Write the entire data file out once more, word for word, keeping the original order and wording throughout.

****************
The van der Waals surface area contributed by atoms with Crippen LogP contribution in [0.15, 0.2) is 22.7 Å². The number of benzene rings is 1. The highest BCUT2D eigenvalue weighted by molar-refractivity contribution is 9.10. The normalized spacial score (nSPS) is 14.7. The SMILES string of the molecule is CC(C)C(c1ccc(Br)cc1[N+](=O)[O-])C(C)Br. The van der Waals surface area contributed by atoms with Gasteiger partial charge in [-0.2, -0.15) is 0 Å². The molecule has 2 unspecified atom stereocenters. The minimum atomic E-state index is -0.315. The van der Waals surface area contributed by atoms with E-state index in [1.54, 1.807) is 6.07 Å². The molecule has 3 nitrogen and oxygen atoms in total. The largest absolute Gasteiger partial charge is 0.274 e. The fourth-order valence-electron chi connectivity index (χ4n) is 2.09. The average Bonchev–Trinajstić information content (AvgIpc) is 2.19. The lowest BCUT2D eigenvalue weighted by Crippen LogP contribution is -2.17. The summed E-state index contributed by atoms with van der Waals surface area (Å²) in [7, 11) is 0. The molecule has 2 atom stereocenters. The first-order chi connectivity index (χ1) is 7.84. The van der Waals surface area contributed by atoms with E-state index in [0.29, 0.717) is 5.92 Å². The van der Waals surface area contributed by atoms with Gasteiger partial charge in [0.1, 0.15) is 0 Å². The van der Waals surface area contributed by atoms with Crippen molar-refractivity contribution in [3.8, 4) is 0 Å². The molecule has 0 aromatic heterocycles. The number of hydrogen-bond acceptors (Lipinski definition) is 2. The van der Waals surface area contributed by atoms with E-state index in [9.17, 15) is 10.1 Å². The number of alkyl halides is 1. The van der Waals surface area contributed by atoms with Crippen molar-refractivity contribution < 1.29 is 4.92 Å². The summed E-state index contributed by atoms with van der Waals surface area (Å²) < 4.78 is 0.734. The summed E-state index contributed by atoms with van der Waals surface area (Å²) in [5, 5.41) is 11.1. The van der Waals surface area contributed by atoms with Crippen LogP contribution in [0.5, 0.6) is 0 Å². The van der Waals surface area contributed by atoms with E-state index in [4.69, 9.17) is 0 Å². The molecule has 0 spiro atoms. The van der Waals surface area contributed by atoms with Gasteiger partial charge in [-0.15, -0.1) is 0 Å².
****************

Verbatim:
The van der Waals surface area contributed by atoms with Crippen LogP contribution in [0.15, 0.2) is 22.7 Å². The number of benzene rings is 1. The highest BCUT2D eigenvalue weighted by molar-refractivity contribution is 9.10. The normalized spacial score (nSPS) is 14.7. The SMILES string of the molecule is CC(C)C(c1ccc(Br)cc1[N+](=O)[O-])C(C)Br. The van der Waals surface area contributed by atoms with Gasteiger partial charge in [-0.2, -0.15) is 0 Å². The molecule has 2 unspecified atom stereocenters. The minimum atomic E-state index is -0.315. The van der Waals surface area contributed by atoms with E-state index in [1.54, 1.807) is 6.07 Å². The molecule has 3 nitrogen and oxygen atoms in total. The largest absolute Gasteiger partial charge is 0.274 e. The fourth-order valence-electron chi connectivity index (χ4n) is 2.09. The average Bonchev–Trinajstić information content (AvgIpc) is 2.19. The lowest BCUT2D eigenvalue weighted by Crippen LogP contribution is -2.17. The summed E-state index contributed by atoms with van der Waals surface area (Å²) in [7, 11) is 0. The molecule has 2 atom stereocenters. The first-order chi connectivity index (χ1) is 7.84. The van der Waals surface area contributed by atoms with E-state index in [0.29, 0.717) is 5.92 Å². The van der Waals surface area contributed by atoms with Gasteiger partial charge in [0.1, 0.15) is 0 Å². The van der Waals surface area contributed by atoms with Crippen molar-refractivity contribution in [3.8, 4) is 0 Å². The molecule has 0 aromatic heterocycles. The number of hydrogen-bond acceptors (Lipinski definition) is 2. The van der Waals surface area contributed by atoms with E-state index in [9.17, 15) is 10.1 Å². The number of alkyl halides is 1. The van der Waals surface area contributed by atoms with Crippen molar-refractivity contribution < 1.29 is 4.92 Å². The summed E-state index contributed by atoms with van der Waals surface area (Å²) < 4.78 is 0.734. The summed E-state index contributed by atoms with van der Waals surface area (Å²) in [5, 5.41) is 11.1. The van der Waals surface area contributed by atoms with Crippen LogP contribution in [0.5, 0.6) is 0 Å². The van der Waals surface area contributed by atoms with E-state index in [4.69, 9.17) is 0 Å². The molecule has 0 spiro atoms. The van der Waals surface area contributed by atoms with Gasteiger partial charge in [-0.15, -0.1) is 0 Å².